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File Descriptor Policies

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File Descriptors are available since zulu17.46, zulu21.30 (October 2023).

CRaC requires that the application closes all open files, network connections etc. On Linux these are represented as file descriptors. However, it might be difficult to alter the application to properly coordinate with the checkpoint, e.g. due to a code in a library you cannot modify. In those cases, CRaC offers a limited handling via configuration.

The configuration described here is experimental and work-in-progress functionality, to get feedback from you as a user. Please contact Azul Support ([email protected]) when you discover problems or have ideas for further improvements.

The configuration is set up by pointing the system property jdk.crac.resource-policies to a file that consists of several rules separated by three dashes (---). Lines starting with the hash sign (#) are ignored. Each rule consists of several key: value pairs. This is actually a subset of YAML format, so we suggest that you use the .yaml or .yml extension for convenient use in an editor.

What is described here, only applies to file descriptors opened through the JDK API. Anything opened through native code, cannot be handled this way.

See an example of this file:

type: file path: /path/to/my/file action: close --- # Here is some comment type: FILE path: **/*.log action: reopen

Each rule has two mandatory properties: type and action, with case-insensitive values. Available types are:

  • file: A file (or directory) on a local filesystem.

  • pipe: An anonymous pipe - named pipes are handled using the type file.

  • socket: Network (TCP, UDP, …​) or unix socket.

  • filedescriptor: Raw file descriptor that cannot be identified by any of the above.

The order of rules in the file is important; for each file descriptor that is found open, the first matching rule will be applied, any subsequent rules are ignored.


As the first example shows, files can be selected using the path property. This supports 'glob' pattern matching. See java.nio.file.FileSystem.getPathMatcher() JavaDoc for detailed usage.

These are the possible actions:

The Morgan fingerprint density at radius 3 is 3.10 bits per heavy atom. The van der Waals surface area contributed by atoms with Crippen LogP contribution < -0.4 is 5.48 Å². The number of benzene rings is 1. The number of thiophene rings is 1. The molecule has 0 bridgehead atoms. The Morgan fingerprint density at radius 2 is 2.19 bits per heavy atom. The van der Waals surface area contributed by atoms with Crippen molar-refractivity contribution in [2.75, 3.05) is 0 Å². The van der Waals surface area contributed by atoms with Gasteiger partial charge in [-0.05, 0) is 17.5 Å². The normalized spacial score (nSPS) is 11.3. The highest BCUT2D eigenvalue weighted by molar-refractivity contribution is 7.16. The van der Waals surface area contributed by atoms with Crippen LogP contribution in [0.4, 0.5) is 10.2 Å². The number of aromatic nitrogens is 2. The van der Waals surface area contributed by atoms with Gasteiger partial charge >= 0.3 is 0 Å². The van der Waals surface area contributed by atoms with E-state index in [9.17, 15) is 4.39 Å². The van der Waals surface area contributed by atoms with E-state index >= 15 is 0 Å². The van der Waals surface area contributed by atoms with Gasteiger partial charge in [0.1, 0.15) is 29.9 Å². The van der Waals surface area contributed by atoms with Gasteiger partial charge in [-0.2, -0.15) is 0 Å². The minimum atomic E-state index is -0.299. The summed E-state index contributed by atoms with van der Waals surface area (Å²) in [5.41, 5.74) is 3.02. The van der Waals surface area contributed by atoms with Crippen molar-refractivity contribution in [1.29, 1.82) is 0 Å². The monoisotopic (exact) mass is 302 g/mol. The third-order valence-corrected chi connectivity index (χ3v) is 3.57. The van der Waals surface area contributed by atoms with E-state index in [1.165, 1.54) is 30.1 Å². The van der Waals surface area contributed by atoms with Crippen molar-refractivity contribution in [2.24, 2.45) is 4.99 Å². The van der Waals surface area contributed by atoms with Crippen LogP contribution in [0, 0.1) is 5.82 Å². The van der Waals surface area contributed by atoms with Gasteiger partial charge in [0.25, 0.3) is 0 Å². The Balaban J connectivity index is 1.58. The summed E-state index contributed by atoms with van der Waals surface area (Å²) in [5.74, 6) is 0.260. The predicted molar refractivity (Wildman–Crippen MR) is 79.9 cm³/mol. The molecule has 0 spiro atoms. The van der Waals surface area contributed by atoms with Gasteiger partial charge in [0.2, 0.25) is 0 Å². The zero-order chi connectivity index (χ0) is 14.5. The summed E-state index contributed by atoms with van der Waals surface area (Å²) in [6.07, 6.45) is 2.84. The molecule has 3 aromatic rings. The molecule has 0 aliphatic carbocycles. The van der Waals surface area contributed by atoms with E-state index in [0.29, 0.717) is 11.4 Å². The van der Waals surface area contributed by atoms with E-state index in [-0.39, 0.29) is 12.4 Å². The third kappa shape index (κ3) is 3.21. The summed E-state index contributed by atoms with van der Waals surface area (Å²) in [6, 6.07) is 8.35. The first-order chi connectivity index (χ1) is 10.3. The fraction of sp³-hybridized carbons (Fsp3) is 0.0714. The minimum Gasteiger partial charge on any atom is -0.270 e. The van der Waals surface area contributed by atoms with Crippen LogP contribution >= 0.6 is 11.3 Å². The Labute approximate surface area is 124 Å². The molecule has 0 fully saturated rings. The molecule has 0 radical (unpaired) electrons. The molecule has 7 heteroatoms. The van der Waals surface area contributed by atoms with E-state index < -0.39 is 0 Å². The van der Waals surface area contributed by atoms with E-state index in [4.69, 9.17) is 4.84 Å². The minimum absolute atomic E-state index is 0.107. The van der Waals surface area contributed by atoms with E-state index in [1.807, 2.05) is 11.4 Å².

• error: The default action, just print error and fail the checkpoint.

  • ignore: Leave handling of the open file to C/R engine (CRIU). This will likely validate and reopen the file on restore.

  • close: Close the file. An attempt to use it after restore will fail with runtime exception.

  • reopen: Close the file, and try to reopen it (on the same position) after restore.

Unless the action is error, any file that is found open, will trigger a warning to be printed to the logging system. This can be suppressed with the warn: false property.


Anonymous pipes don’t have any means to identify, therefore it makes sense to have at most one rule for these. Available actions are error, ignore and close with the same meaning as for files.


The rule can be refined using one of these properties:

  • family: ipv6 or inet6 for IPv6 sockets, ipv4 or inet4 for IPv4 sockets, ip or inet for any IPv4/IPv6, unix for Unix domain sockets.

  • localAddress and remoteAddress: * could be used for any bound address.

  • localPort and remotePort: Numeric port, * matches any port.

  • localPath and remotePath: For Unix sockets, supports 'glob' pattern matching.

Actions error, ignore and close apply as in the previous cases. It is possible to use the action reopen, too - this will close the socket before checkpoint, but the reopening part is not implemented, therefore will result in a runtime exception after restore. Eventually this will be implemented for listening sockets.

Raw File Descriptors

In some cases you might find that a file descriptor was created without a matching higher-level object (e.g. FileOutputStream). Such descriptor can be identified either with its numeric value, using value: 123, or matching its native description: regex: .*something.* following the java.util.regex.Pattern.compile() syntax.

For raw descriptors, only the error, ignore and close actions are available.